J. L. BELL is a Massachusetts writer who specializes in (among other things) the start of the American Revolution in and around Boston. He is particularly interested in the experiences of children in 1765-75. He has published scholarly papers and popular articles for both children and adults. He was consultant for an episode of History Detectives, and contributed to a display at Minute Man National Historic Park.

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Tuesday, September 15, 2020

An Acquittal and a Conviction

On 29 Aug 1775, Gen. George Washington told Richard Henry Lee, “I have at this time one Colo., one Major, one Captn, & two Subalterns under arrest for tryal.”

The colonel was John Mansfield of Lynn, originally scheduled to be tried in early August. The major was Scarborough Gridley of Stoughton, in the artillery regiment. As I described yesterday, Gridley had stayed out of the main fighting at Bunker Hill and ordered Mansfield (who had a higher rank) to keep his infantry regiment nearby.

The captain was another artillery officer, Capt. Edward Crafts (1746-1806). He was a younger brother of Thomas Crafts, one of the Loyall Nine who organized the first public protest against the Stamp Act and then remained active in Whig politics. Thomas was an officer in Boston’s militia artillery company, and Edward trained in that unit as a young man.

Edward Crafts was a tinner by profession. He was still in Boston in 1770, when he supplied a deposition for the town’s Short Narrative of the Horrid Massacre. But back in 1768 he had married a country girl, Eliot Winship of Lexington. In 1771 the growing family moved to Worcester. At the end of 1773 Edward became a founding member of the American Political Society, his new town’s new club for Whig politics.

As the province moved toward military conflict in 1774, Worcester put Crafts on a committee to acquire and mount four cannon. He started to train a militia regiment to use those guns. Both Massachusetts Provincial Congress records and spy reports to Gen. Thomas Gage describe a large number of artillery pieces in the town by the spring of 1775.

When war broke out, however, Edward Crafts marched as a private in the town’s minuteman company. Then he returned home and recruited an artillery company to serve through the rest of the year. According to most listings of the Massachusetts artillery regiment under Col. Richard Gridley, Crafts was the senior captain.

That might have given him the stature, and the boldness, to challenge Maj. Scar Gridley. The colonel’s son was nominally fourth in command of the regiment, but in practice he was the colonel’s main aide and protégé. Sometime in the summer of 1775, after Maj. Gridley had behaved so ineffectually at Bunker Hill, he and Capt. Crafts exchanged words and accusations.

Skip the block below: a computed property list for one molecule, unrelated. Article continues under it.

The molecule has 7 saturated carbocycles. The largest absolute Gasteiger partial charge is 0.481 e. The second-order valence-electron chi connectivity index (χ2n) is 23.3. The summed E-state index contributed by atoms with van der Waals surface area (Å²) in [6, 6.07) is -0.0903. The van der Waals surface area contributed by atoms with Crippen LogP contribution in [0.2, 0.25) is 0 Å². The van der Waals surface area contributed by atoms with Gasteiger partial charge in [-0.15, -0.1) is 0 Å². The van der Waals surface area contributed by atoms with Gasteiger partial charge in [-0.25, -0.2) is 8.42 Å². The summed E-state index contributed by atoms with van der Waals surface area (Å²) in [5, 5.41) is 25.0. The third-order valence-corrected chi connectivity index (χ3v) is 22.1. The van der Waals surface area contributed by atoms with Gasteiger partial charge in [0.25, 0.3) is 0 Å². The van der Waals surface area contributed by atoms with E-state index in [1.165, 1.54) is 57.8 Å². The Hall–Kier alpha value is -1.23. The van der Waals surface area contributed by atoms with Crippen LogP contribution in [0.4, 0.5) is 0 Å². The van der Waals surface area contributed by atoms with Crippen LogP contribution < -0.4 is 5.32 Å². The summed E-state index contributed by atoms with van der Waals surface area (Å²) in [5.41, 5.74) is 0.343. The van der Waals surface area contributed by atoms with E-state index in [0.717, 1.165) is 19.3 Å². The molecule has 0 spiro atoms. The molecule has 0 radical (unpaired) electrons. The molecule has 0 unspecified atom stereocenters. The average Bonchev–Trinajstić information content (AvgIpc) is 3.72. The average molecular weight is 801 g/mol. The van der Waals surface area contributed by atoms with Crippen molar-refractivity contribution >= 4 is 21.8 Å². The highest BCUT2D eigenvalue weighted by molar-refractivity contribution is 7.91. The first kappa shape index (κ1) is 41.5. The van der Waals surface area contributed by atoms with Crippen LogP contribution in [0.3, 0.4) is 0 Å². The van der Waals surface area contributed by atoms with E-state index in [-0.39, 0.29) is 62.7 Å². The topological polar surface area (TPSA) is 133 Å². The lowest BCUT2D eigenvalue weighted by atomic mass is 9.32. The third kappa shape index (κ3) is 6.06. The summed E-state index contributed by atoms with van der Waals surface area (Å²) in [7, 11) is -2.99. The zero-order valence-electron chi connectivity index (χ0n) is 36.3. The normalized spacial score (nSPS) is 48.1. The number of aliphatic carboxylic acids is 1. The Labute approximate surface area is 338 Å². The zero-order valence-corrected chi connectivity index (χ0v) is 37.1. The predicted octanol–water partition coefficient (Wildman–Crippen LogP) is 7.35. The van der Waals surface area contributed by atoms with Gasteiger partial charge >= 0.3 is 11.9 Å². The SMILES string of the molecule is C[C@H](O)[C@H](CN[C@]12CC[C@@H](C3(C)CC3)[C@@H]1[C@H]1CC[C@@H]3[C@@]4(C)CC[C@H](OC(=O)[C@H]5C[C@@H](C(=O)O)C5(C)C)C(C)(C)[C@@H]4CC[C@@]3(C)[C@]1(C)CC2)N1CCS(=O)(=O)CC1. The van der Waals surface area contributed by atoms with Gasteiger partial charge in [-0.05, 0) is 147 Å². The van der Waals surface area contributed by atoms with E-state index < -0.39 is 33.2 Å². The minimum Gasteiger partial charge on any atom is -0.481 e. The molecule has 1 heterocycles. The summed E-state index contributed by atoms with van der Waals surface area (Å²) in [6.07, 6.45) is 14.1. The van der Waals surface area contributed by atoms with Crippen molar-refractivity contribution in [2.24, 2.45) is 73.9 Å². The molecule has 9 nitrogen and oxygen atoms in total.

That led to the first of a series of court-martial proceedings, starting 1 September. The next day’s general orders announced the verdict:
Capt. Edward Crafts of Col. Gridley’s regiment of Artillery, tried yesterday by a General Court Martial, is acquitted of that part of the Charge against him, which relates to [“]defrauding of his men,” and the Court are also of opinion, that no part of the Charge against the prisoner is proved, except that of using abusive expressions to Major Gridley; which being a breach of the 49th Article of the Rules and Regulations for the Massachusetts Army; sentence the Prisoner to receive a severe reprimand from the Lt Col. of the Artillery in the presence of all the Officers of the regiment and that he at the said time, ask pardon of Major Gridley for the said abusive language.
The lieutenant colonel of the regiment was William Burbeck. I have no idea if he made Capt. Crafts perform this ritual before the end of the month because there was still more legal business to get through.

According to the diary of Lt. Benjamin Crafts (an Essex County cousin of the Crafts brothers from Boston), Col. Mansfield’s court-martial started on 8 September. A week later, on 15 September, the commander’s general orders declared the outcome:
Col. John Mansfield of the 19th Regt of foot, tried at a General Court Martial, whereof Brigdr Genl [Nathanael] Green was president, for “remissness and backwardness in the execution of his duty, at the late engagement on Bunkers-hill”; The Court found the Prisoner guilty of the Charge and of a breach of the 49th Article of the rules and regulations of the Massachusetts Army and therefore sentence him to be cashiered and render’d unfit to serve in the Continental Army.

The General [Washington] approves the sentence and directs it to take place immediately.
Notably, although the Continental Army kicked Mansfield out, the voters of Lynn chose him for their town committee of correspondence, inspection, and safety almost every year until the end of the war, and also voted to have him moderate town meetings.

Likewise, the voters of Newbury sent Samuel Gerrish to the Massachusetts General Court in 1776, the year after the army cashiered him the same way. Those gentlemen’s neighbors felt they still deserved leadership responsibilities.

COMING UP: The trial of Scarborough Gridley.

[The photo above shows the modern marker on Edward Crafts’s grave in Potter, New York, where the family moved in 1792, courtesy of Find a Grave. The original stone also survives there.]

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